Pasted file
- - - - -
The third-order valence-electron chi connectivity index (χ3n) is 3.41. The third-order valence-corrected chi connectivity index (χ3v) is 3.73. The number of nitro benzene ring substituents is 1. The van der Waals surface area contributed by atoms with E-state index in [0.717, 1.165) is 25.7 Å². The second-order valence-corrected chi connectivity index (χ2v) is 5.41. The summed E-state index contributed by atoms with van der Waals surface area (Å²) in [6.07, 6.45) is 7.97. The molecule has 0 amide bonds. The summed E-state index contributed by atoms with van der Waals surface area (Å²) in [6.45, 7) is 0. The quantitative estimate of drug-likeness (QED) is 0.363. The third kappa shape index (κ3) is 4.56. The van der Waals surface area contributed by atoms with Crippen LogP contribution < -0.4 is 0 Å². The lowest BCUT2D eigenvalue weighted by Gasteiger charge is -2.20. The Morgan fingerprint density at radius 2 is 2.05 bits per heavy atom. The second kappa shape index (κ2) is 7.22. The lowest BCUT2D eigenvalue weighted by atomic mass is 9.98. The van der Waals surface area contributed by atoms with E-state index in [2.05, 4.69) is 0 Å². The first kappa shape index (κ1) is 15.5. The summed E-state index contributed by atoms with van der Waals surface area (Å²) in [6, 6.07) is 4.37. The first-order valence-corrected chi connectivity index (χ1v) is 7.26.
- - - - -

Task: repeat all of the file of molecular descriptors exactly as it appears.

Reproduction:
The third-order valence-electron chi connectivity index (χ3n) is 3.41. The third-order valence-corrected chi connectivity index (χ3v) is 3.73. The number of nitro benzene ring substituents is 1. The van der Waals surface area contributed by atoms with E-state index in [0.717, 1.165) is 25.7 Å². The second-order valence-corrected chi connectivity index (χ2v) is 5.41. The summed E-state index contributed by atoms with van der Waals surface area (Å²) in [6.07, 6.45) is 7.97. The molecule has 0 amide bonds. The summed E-state index contributed by atoms with van der Waals surface area (Å²) in [6.45, 7) is 0. The quantitative estimate of drug-likeness (QED) is 0.363. The third kappa shape index (κ3) is 4.56. The van der Waals surface area contributed by atoms with Crippen LogP contribution < -0.4 is 0 Å². The lowest BCUT2D eigenvalue weighted by Gasteiger charge is -2.20. The Morgan fingerprint density at radius 2 is 2.05 bits per heavy atom. The second kappa shape index (κ2) is 7.22. The lowest BCUT2D eigenvalue weighted by atomic mass is 9.98. The van der Waals surface area contributed by atoms with E-state index in [2.05, 4.69) is 0 Å². The first kappa shape index (κ1) is 15.5. The summed E-state index contributed by atoms with van der Waals surface area (Å²) in [6, 6.07) is 4.37. The first-order valence-corrected chi connectivity index (χ1v) is 7.26.